Recently this paper by Ilicic et al. suggested a method for assessing the quality of individual cells in a single-cell RNA-seq experiment. The basic idea is to extract various biological and technical features from each the reads for each cell, then use PCA with outlier detection or a SVM to classify cells as “high” or “low” quality. There are two pieces of software associated with the paper: cellity, an R package that performs the classification and Celloline, a Python script that performs alignment, summarisation and extraction of alignment statistics such as the number of reads aligned to exons, introns, intergenic regions etc. I was interested in using cellity but I didn’t want to change my whole workflow to use the Celloline pipeline, so instead I decided to take the part responsible for extracting alignment statistics (available here) and convert it to a stand-alone Python script.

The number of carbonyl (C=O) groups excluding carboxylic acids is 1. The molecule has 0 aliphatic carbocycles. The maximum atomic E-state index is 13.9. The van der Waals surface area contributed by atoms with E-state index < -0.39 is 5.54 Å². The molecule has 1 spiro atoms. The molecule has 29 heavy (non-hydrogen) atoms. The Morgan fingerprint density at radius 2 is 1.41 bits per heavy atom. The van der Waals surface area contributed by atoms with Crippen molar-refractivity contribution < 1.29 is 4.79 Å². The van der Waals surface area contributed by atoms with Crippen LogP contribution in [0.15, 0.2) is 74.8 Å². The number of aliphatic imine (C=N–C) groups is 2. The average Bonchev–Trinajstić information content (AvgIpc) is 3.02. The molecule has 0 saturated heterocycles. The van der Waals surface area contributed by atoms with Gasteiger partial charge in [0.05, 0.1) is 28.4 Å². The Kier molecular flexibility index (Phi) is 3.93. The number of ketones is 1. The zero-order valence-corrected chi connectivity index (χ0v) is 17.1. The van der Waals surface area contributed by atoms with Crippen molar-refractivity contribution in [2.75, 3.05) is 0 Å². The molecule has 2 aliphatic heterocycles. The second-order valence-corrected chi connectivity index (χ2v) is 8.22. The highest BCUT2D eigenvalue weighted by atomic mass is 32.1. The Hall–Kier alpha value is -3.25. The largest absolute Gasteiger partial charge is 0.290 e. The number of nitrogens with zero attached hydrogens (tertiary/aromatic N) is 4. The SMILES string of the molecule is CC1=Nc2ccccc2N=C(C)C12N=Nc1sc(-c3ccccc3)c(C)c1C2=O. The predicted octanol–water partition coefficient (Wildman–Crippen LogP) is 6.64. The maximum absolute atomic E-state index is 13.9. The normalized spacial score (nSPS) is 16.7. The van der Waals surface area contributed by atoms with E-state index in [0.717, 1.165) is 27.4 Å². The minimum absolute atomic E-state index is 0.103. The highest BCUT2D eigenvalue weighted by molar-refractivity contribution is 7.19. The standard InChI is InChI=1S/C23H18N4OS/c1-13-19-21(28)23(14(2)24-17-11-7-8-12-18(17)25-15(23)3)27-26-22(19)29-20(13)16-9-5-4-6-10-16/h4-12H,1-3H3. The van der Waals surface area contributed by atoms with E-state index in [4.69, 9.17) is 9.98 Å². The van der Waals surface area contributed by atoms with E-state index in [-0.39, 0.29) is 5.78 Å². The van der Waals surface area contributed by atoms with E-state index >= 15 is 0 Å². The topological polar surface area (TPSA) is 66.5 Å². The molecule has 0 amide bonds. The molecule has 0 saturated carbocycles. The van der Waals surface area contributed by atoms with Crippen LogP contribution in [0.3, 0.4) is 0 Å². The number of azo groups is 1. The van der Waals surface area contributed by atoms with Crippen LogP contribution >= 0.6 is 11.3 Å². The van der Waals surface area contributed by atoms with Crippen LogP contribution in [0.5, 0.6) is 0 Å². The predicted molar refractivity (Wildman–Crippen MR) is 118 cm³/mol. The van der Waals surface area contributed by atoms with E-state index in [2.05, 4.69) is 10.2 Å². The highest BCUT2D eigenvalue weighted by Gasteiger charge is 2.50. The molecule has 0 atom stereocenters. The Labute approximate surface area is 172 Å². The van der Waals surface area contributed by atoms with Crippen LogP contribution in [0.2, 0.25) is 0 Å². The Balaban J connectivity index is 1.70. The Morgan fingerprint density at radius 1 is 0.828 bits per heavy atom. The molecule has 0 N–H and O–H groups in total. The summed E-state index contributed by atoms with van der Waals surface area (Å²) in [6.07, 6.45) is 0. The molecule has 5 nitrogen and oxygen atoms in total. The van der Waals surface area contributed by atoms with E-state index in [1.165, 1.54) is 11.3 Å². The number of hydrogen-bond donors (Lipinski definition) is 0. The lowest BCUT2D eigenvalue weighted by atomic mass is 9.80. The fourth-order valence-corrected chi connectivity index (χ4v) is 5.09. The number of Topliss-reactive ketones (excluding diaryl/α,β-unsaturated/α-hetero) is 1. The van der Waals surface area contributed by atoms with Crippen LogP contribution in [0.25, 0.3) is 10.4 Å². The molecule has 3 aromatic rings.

The core processing remains the same (except I have removed read counting which I do with featureCounts), but I have added a few features:

  1. Multiple files - paths to multiple alignment files can now be provided as arguments on the command line.
  2. BAM files - the script can now handle BAM files as well as SAM using pysam. It will work if the BAM is unsorted, but the output can be slightly different.
  3. Index - reading the GTF annotation file can take a significant amount of time, particularly for a single-cell experiment where there are a large number of files with relatively few reads. To limit this overhead the object holding the annotation can be pickled to disk for future use.
  4. Parallel - multiple files can now be processed in parallel using joblib. This is fairly crude but it is a significant improvment, particularly when combined with a pickled index.
  5. Argument handling - now performed by argparse, complete with handy help message.
  6. Logging - progress and error messages.

Putting it all together I can now extract alignment statistics from multiple BAM files in parallel with a single command:

alignStats -o stats.csv -g annotation.gtf -i annotation.index -t bam -p 10 *.bam

The script is available on Github.